3,491 research outputs found

    Geoengineering and Non-Ideal Theory

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    The strongest arguments for the permissibility of geoengineering (also known as climate engineering) rely implicitly on non-ideal theory—roughly, the theory of justice as applied to situations of partial compliance with principles of ideal justice. In an ideally just world, such arguments acknowledge, humanity should not deploy geoengineering; but in our imperfect world, society may need to complement mitigation and adaptation with geoengineering to reduce injustices associated with anthropogenic climate change. We interpret research proponents’ arguments as an application of a particular branch of non-ideal theory known as “clinical theory.” Clinical theory aims to identify politically feasible institutions or policies that would address existing (or impending) injustice without violating certain kinds of moral permissibility constraints. We argue for three implications of clinical theory: First, conditional on falling costs and feasibility, clinical theory provides strong support for some geoengineering techniques that aim to remove carbon dioxide from the atmosphere. Second, if some kinds of carbon dioxide removal technologies are supported by clinical theory, then clinical theory further supports using those technologies to enable “overshoot” scenarios in which developing countries exceed the cumulative emissions caps that would apply in ideal circumstances. Third, because of tensions between political feasibility and moral permissibility, clinical theory provides only weak support for geoengineering techniques that aim to manage incoming solar radiation

    Coloured mulch as a weed control technology and yield booster for summer savory

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    An investigation into the effect of coloured mulch technology as a technique to control weeds when growing the essential oil plant, summer savory (Satureja hortensis) was made. As well as weed control, the effects on the production of crop biomass and essential oil content and quality were also considered. The mulch treatments produced significantly more biomass than either of the control treatments (which used no mulch either with or without herbicide). The white mulch treatment produced the greatest biomass, closely followed by the red mulch treatment. The blue mulch treatment was third in ranking, although not significantly greater than the black mulch. Estimates of the quantity of essential oil produced by each treatment followed a similar trend to that shown by biomass production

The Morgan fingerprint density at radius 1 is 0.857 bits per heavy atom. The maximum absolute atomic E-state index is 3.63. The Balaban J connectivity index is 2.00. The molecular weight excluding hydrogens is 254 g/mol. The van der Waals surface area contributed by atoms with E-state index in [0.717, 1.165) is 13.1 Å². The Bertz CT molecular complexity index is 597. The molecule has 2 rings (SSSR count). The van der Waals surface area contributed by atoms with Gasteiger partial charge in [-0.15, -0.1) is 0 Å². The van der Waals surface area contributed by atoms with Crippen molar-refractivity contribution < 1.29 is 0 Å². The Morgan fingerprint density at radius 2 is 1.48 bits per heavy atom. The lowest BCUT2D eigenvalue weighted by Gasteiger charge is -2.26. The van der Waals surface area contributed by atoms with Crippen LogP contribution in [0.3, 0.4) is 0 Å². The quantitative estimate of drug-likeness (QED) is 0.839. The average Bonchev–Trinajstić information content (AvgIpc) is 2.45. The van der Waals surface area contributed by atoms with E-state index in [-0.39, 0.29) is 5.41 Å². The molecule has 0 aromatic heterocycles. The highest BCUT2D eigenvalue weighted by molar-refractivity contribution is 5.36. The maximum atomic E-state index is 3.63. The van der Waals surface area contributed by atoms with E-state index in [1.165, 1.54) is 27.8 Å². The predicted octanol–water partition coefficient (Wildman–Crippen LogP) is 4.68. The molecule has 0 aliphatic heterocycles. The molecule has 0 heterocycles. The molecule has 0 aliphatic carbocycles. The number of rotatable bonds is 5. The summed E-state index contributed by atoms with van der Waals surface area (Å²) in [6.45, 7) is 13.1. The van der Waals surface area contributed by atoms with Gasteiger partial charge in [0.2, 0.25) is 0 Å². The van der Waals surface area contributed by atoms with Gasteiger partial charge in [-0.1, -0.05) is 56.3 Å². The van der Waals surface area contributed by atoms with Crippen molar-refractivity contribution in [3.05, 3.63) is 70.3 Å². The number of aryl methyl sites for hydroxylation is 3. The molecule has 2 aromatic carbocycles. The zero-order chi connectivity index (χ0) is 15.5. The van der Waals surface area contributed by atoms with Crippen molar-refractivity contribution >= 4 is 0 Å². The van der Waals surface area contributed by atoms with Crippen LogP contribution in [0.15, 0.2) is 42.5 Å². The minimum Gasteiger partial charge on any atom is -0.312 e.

Momentum Transfer to an Atom in a Molecule: Internal Excitation and Bond Dissociation

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    An atom will dissociate from a compound if the atom receives a recoil momentum greater than some average value Q0. Considering a polyatomic molecule as composed of point‐mass atoms, there is derived an equation which relates Q0 to the bond energy, bond angles and distances, and masses of the atoms in the molecule. The minimum net recoil energy required for bond rupture, the kinetic energy of the recoiling radicals, and the internal energy of the radical originally bonded to the activated atom are calculated for a series of simple alkyl halides.Peer Reviewedhttp://deepblue.lib.umich.edu/bitstream/2027.42/70523/2/JCPSA6-36-4-947-1.pd

    A model for liquid phase sintering

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    AbstractA quantitative model for liquid phase sintering is developed based on the following ideas. During heating a liquid phase forms, which is easily mobile, wets the solid particles completely, dissolves solid atoms and provides an easy diffusion path for them. The solid density increases by particle rearrangement and by the flattening of particle contacts. Driving (or retarding) forces result from capillary stresses, from applied mechanical stresses, from the pressure of gas entrapped in closed pores and from differences in chemical potential of the dissolved and precipitated matter. At higher densities the driving force may become very small, since the liquid pressure decreases and a negative contribution from the solid-liquid interface energy increases. At this stage grain coarsening plays an important role for the continued filling of larger and larger pores. The model is applied to describe nonisothermal densification curves measured on Si3N4 for various hold temperatures, axial stresses and green densities. Adjusting a moderate number of parameters all having a physical meaning leads to good agreement between theory and experiment
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